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Telling it from the image: T.H. Jones & Co., Ironmongers of Ipswich

By JOL Admin | 12 March 2013

T.H. Jones & Co, Ipswich, ca. 1860. State Library of Queensland. Neg no.89243

It is, let us guess, late afternoon in the business precinct of Ipswich in the early 1860s and our focus is on an obscure hatted figure perched, or perhaps posed, on a step underneath a prominent shop sign. A magnifying glass would reveal that the business establishment in question belongs to an ironmonger, one T.H. Jones of Ipswich. To judge from the descriptive detail supplied in sale advertisements in The North Australian, T.H. Jones & Co., wholesaler and retailer was, from as early as 1854, a source of both luxury and essential commodities for Ipswich and its rural community.

In the year 1860, the approximate date of this image, one of the firm’s advertisements promotes a “great variety of lamps, plain and figured, suitable for bells and parlours”. An earlier notice in the same year provides a more detailed account of its merchandise, listing, among other items, horse shoe iron, vices, bellows, anvils, horse shoes and nails, picks, spades, wedges, oils, paints, carbines, guns, gunpowder, blasting powder, locks, bolts, hinges, carpenters tools, earthenware, glassware, tinware, stationery, stoves, forges, ploughs and chaff-cutters.

Advertisements like this one competed for space in The North Australian with those of a host of other establishments vying for business in the thriving Ipswich community, among them tailors, tea emporiums, watchmakers, wheelwrights and purveyors of bottled fruits, cut tobacco, saddles, ladies’ black silk riding hats and other sought after merchandise. The population of the recently gazetted municipality provided a ready market for such goods, having reached 3,600 by 1861. The town supported two newspapers, three banks, a courthouse, a general hospital and it returned three members to the state’s Legislative Assembly.

The location of this photograph (given that its precise date has not been established) is either in Union St, where the business originally traded, or in Bell St where it relocated to a “new and more commodious establishment” in 1862-3. The man seated on the front step is likely to be the proprietor, Thomas Hayes Jones, described elsewhere as being “well known in Ipswich and in the district of Moreton Bay”. He was sufficiently prosperous to have taken out substantial advertisements in Pugh’s 1862 and 1863 Queensland Almanacs and to have issued a handsome copper one penny trader’s token in 1858. The evidence of the electoral roll suggests that Thomas’s house, like those of a number of his business contemporaries, was attached to the shop in both the Union and Jones Street locations.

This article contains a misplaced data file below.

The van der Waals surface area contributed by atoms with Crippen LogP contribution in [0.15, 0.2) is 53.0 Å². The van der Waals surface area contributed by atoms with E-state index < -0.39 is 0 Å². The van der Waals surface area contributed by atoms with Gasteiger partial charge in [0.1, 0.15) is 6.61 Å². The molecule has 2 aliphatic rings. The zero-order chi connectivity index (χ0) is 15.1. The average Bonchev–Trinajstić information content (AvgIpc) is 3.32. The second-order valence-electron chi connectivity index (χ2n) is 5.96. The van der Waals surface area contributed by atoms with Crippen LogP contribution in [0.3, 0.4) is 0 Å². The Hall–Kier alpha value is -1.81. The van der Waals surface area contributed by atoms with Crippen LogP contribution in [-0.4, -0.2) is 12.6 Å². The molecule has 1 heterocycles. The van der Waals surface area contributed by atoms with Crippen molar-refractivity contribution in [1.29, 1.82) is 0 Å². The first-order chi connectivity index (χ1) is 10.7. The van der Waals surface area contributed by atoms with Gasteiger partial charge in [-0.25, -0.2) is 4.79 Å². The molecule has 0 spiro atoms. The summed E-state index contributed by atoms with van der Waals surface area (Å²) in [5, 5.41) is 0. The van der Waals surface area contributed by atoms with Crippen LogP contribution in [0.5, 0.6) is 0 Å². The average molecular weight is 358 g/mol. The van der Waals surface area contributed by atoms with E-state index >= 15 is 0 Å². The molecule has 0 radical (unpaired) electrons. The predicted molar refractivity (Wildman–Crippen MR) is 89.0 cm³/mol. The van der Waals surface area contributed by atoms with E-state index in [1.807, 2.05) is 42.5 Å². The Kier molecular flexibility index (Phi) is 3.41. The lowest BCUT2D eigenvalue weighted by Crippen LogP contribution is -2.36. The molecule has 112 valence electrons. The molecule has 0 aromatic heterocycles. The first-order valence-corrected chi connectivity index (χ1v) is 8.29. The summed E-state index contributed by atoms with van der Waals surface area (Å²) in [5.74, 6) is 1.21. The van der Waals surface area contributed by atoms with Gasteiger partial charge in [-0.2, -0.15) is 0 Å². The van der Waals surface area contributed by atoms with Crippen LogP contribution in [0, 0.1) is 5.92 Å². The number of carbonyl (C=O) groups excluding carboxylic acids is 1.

Quite apart from its appearance in the advertising columns, the company made the news in a more dramatic capacity in 1863.  The Courier provides an account of a fire which broke out in the back quarters of an East Street business in the early hours of the morning on September 10th of that year. The fire engulfed the “back stores” belonging to T.H. Jones and those of the adjoining business and it is speculated that the flames might have taken out most of the business district of Ipswich, had it not been for the merciful abatement of the wind and the combined efforts of a number of public spirited Ipswich citizens, among them a man identified as Mr O’Rourke. According to The North Australian, O’Rourke made his large water tanks available to water carts engaged in fighting the fire and kept his engine “going full speed to keep the tanks well supplied”. As a mark of its gratitude the firm of  T.H. Jones subsequently made a public presentation to O’Rourke in the form of a kitchen range which had “all the latest improvements” and “the value of fifteen guineas”.

This early image captures, in its detail of shingled roof, absence of footpaths and guttering and its unsurfaced road, the essence of a pioneering business community, at a point where it is poised to take up the rich commercial opportunities awaiting the town of Ipswich. The photograph also prompts an intriguing question in relation to its exact location. While we can only speculate as to whether this row of buildings is situated in Union or Bell Street, someone out there in the blogosphere just may be able to offer us a further clue. It’s a challenge which, in the interests of the historical record, we invite you to take up!

Libby Fielding - Published Materials, State Library of Queensland


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